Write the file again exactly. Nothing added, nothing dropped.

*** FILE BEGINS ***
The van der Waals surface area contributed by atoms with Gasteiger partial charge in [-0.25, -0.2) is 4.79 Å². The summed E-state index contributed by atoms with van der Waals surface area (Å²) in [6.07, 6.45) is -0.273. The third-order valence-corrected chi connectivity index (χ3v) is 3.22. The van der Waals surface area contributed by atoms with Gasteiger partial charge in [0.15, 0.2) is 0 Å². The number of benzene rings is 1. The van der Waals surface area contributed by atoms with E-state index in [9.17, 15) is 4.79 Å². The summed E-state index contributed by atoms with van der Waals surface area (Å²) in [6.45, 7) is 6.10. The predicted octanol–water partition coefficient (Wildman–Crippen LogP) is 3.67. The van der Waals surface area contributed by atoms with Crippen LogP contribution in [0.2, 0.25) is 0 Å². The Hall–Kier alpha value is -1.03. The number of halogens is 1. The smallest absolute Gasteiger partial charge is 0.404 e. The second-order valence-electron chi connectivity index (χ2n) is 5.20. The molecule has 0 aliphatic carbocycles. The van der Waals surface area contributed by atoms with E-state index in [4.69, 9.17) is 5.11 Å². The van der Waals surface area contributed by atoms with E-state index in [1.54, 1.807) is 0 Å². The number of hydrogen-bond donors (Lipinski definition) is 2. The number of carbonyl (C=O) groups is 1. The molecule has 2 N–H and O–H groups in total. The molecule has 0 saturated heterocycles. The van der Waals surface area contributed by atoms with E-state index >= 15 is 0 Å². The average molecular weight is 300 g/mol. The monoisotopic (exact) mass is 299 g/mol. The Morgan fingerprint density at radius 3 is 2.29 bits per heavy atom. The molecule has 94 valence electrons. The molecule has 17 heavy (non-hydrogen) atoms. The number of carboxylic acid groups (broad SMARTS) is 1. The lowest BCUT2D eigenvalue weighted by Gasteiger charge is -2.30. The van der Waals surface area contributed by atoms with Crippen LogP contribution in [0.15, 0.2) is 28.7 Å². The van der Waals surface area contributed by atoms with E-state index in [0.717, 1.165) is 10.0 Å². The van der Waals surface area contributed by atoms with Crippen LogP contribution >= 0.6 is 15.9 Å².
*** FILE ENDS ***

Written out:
The van der Waals surface area contributed by atoms with Gasteiger partial charge in [-0.25, -0.2) is 4.79 Å². The summed E-state index contributed by atoms with van der Waals surface area (Å²) in [6.07, 6.45) is -0.273. The third-order valence-corrected chi connectivity index (χ3v) is 3.22. The van der Waals surface area contributed by atoms with Gasteiger partial charge in [0.15, 0.2) is 0 Å². The number of benzene rings is 1. The van der Waals surface area contributed by atoms with E-state index in [9.17, 15) is 4.79 Å². The summed E-state index contributed by atoms with van der Waals surface area (Å²) in [6.45, 7) is 6.10. The predicted octanol–water partition coefficient (Wildman–Crippen LogP) is 3.67. The van der Waals surface area contributed by atoms with Crippen LogP contribution in [0.2, 0.25) is 0 Å². The Hall–Kier alpha value is -1.03. The number of halogens is 1. The smallest absolute Gasteiger partial charge is 0.404 e. The second-order valence-electron chi connectivity index (χ2n) is 5.20. The molecule has 0 aliphatic carbocycles. The van der Waals surface area contributed by atoms with E-state index in [4.69, 9.17) is 5.11 Å². The van der Waals surface area contributed by atoms with E-state index in [1.54, 1.807) is 0 Å². The number of hydrogen-bond donors (Lipinski definition) is 2. The number of carbonyl (C=O) groups is 1. The molecule has 2 N–H and O–H groups in total. The molecule has 0 saturated heterocycles. The van der Waals surface area contributed by atoms with E-state index >= 15 is 0 Å². The average molecular weight is 300 g/mol. The monoisotopic (exact) mass is 299 g/mol. The Morgan fingerprint density at radius 3 is 2.29 bits per heavy atom. The molecule has 94 valence electrons. The molecule has 17 heavy (non-hydrogen) atoms. The number of carboxylic acid groups (broad SMARTS) is 1. The lowest BCUT2D eigenvalue weighted by Gasteiger charge is -2.30. The van der Waals surface area contributed by atoms with Crippen LogP contribution in [0.15, 0.2) is 28.7 Å². The van der Waals surface area contributed by atoms with E-state index in [0.717, 1.165) is 10.0 Å². The van der Waals surface area contributed by atoms with Crippen LogP contribution >= 0.6 is 15.9 Å².